Higher order multiple birth families require genuine and effective support in their quest to breastfeed their infants during the postdelivery hospitalization period [16]. In the study by Cinar et al. [14], mothers stated that they advised candidate mothers, who were supposed to experience breastfeeding, to rest enough, to get familial support, to get sufficient liquid and good nutrition and to stay away from stress in order to increase success in breastfeeding [12]. A successful management in multiple baby breastfeeding requires an early training of families in pregnancy nutrition and consultancy in the lactation period. In a study its seen that breastfeeding success was increased 74% thru support and training to families in high-risk multiple birth and twins [17].


As a result, milk of the mothers having multiple babies can be sufficient, but first, mothers must believe their milk is sufficient to feed of their babies, breastfeeding education starting from pregnancy period and supporting by family and health professionals are needed.


It must be kept in mind that breastfeeding to multiple babies is a formidable and stressful challenge that needs breasting with sensitivity and sentiments. Nevertheless, partial breastfeeding is better than no mother’s milk [12].


Conflict of Interest

The authors declare that they have no completing interest.


Disclosure Statement

There is not any financial or personal matter that may pose a conflict of interest.


References


1. Cinar N, Kose D, Dogu O (2012) Çoğul bebeklerin anne sütü ile beslenmesi (Breast feeding in multiple babies). Sakarya Tıp Dergisi Sakarya Med J 2: 115-121.


2. http://www.who.int/topics/breastfeeding/en/


3. Segal NL (2010) Population-based research: Breastfeeding multiple birth infants/twin research reviews and news: perceived aging in twins; separation of conjoined twins; school placementlegislation / twins in education, fashion and humanitarian events. Twin Res Hum Genet 13: 217-220.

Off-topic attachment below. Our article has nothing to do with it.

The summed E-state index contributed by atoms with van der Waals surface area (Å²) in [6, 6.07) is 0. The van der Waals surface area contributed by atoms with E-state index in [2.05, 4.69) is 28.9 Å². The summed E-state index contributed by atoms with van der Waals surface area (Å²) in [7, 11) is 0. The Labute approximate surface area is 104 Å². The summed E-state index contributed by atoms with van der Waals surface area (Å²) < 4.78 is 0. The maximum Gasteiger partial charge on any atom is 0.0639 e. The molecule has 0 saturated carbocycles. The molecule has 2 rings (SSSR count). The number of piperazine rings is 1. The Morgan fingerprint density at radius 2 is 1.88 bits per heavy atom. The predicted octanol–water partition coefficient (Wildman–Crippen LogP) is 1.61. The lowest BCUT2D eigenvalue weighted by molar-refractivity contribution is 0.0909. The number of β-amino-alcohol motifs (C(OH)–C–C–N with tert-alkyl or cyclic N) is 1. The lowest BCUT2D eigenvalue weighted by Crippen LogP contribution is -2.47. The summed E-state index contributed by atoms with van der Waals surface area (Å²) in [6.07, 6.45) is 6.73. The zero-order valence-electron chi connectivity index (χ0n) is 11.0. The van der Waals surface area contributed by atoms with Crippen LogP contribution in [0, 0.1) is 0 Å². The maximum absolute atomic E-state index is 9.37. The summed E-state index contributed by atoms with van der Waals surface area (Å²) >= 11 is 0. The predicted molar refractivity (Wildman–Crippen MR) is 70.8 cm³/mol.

4. Kielbratowska B, Cwiek D, Preis K, Malinowski W, Hofman A (2010) Breastfeeding of twins. Archives of Perinatal Medicine 16: 201-205.


5. Blondel B, Kogan MD, Alexander G, Dattani N, Kramer MS, et al. (2002) The impact of the increasing number of multiple births on the rates of preterm birth and low birthweight: An international study. Am J Public Health 92: 1323-1330.


6. Kinzler WL, Ananth CV, Vintzileos AM (2000) Medical and Economic effects of twin gestations. J Soc Gynecol Invvestig 7: 321-327.


7. Rimon FO, Shinwell ES (2006) Breast feeding twins and high multiples. Arch Dis Child Fetal Neonatal Ed 9: F377- 380.


8. http://wales.gov.uk/docs/


9. Geraghty SR, Khoury JC, Kalwarf HJ (2004) Comparison of feding among multiple birth infants. Twin Research 7: 542-547.


10. Ooki S (2008). Breast-feeding rates and related maternal and infants’ obstetric factors in Japanese twins. Environ Health Prev Med 13: 187-197.


11. Cinar N, Kose D, Alvur MT, Dogu O (2013) Annelerin ikiz bebeklerini ilk altı ayda besleme davranışları: sakarya ili örneği (In the first six months feeding behaviors of mothers who have twin babies: Sample of Sakarya, 7. Ege Pediatri ve 3. Pediatri Hemşireliği Günleri Poster Sunum (Poster Presentation), İzmir.


12. Cinar ND, Alvur TM, Kose D, Nemut T (2013) Breastfeeding twins: A qualitative study. J Health Popul Nutr 31: 504-509.


13. Gromada K (2010) ICLA’S ınsıde track a resource for breast feding mothers: Twins. J Hum Lact 26: 331-332.


14. Gromada KK, Spangler AK (1998) Breastfeeding twins and higherorder multiples. Jognn Clinical Research 27: 441-449.


15. Lau C, Hurst N, Bums P, Schanler RJ (2004). Interaction of stress and lactation differs between mothers of premature singletons and multiples. Adv Exp Med Biol. 554:313-316.


16. Leonard LG (2002). Breastfeeding higher order multiples: enhancing support during the postpartum hospitalization period.J Hum Lact. 18: 386-392.


17. Damato EG, Dowling DA, Madigan EA, Thanattherakul C (2005). Duration of breastfeeding for mothers of twins. Journal of Obstetic Gynecologic and Neonatal Nursing Clinical Research 34: 201-209.